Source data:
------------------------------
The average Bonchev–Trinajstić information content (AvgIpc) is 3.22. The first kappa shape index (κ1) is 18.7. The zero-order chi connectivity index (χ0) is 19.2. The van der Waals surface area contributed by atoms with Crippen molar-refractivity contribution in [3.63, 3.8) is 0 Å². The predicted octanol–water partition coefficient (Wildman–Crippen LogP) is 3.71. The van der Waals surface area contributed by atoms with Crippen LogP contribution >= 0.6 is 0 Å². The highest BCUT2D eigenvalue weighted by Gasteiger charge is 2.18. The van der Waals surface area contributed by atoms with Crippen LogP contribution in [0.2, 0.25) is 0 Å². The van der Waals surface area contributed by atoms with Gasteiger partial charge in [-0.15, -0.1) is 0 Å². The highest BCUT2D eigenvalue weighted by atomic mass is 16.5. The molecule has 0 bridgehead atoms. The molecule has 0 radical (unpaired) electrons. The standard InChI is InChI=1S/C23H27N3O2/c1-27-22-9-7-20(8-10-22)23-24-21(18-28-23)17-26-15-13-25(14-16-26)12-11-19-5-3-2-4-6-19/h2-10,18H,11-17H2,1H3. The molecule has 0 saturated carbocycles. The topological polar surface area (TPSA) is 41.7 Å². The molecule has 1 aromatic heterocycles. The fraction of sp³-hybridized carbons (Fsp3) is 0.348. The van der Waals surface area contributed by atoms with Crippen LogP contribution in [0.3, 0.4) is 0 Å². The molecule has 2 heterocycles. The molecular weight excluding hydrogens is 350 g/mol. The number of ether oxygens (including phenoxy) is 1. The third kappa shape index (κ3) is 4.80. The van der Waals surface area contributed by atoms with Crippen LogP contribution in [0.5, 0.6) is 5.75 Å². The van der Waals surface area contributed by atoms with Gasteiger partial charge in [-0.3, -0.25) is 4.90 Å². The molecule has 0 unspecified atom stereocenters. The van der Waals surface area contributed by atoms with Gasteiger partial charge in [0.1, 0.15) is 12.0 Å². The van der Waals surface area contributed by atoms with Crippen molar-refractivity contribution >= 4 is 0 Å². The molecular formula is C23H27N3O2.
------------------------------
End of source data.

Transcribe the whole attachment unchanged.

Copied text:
The average Bonchev–Trinajstić information content (AvgIpc) is 3.22. The first kappa shape index (κ1) is 18.7. The zero-order chi connectivity index (χ0) is 19.2. The van der Waals surface area contributed by atoms with Crippen molar-refractivity contribution in [3.63, 3.8) is 0 Å². The predicted octanol–water partition coefficient (Wildman–Crippen LogP) is 3.71. The van der Waals surface area contributed by atoms with Crippen LogP contribution >= 0.6 is 0 Å². The highest BCUT2D eigenvalue weighted by Gasteiger charge is 2.18. The van der Waals surface area contributed by atoms with Crippen LogP contribution in [0.2, 0.25) is 0 Å². The van der Waals surface area contributed by atoms with Gasteiger partial charge in [-0.15, -0.1) is 0 Å². The highest BCUT2D eigenvalue weighted by atomic mass is 16.5. The molecule has 0 bridgehead atoms. The molecule has 0 radical (unpaired) electrons. The standard InChI is InChI=1S/C23H27N3O2/c1-27-22-9-7-20(8-10-22)23-24-21(18-28-23)17-26-15-13-25(14-16-26)12-11-19-5-3-2-4-6-19/h2-10,18H,11-17H2,1H3. The molecule has 0 saturated carbocycles. The topological polar surface area (TPSA) is 41.7 Å². The molecule has 1 aromatic heterocycles. The fraction of sp³-hybridized carbons (Fsp3) is 0.348. The van der Waals surface area contributed by atoms with Crippen LogP contribution in [0.3, 0.4) is 0 Å². The molecule has 2 heterocycles. The molecular weight excluding hydrogens is 350 g/mol. The number of ether oxygens (including phenoxy) is 1. The third kappa shape index (κ3) is 4.80. The van der Waals surface area contributed by atoms with Crippen LogP contribution in [0.5, 0.6) is 5.75 Å². The van der Waals surface area contributed by atoms with Gasteiger partial charge in [-0.3, -0.25) is 4.90 Å². The molecule has 0 unspecified atom stereocenters. The van der Waals surface area contributed by atoms with Gasteiger partial charge in [0.1, 0.15) is 12.0 Å². The van der Waals surface area contributed by atoms with Crippen molar-refractivity contribution >= 4 is 0 Å². The molecular formula is C23H27N3O2.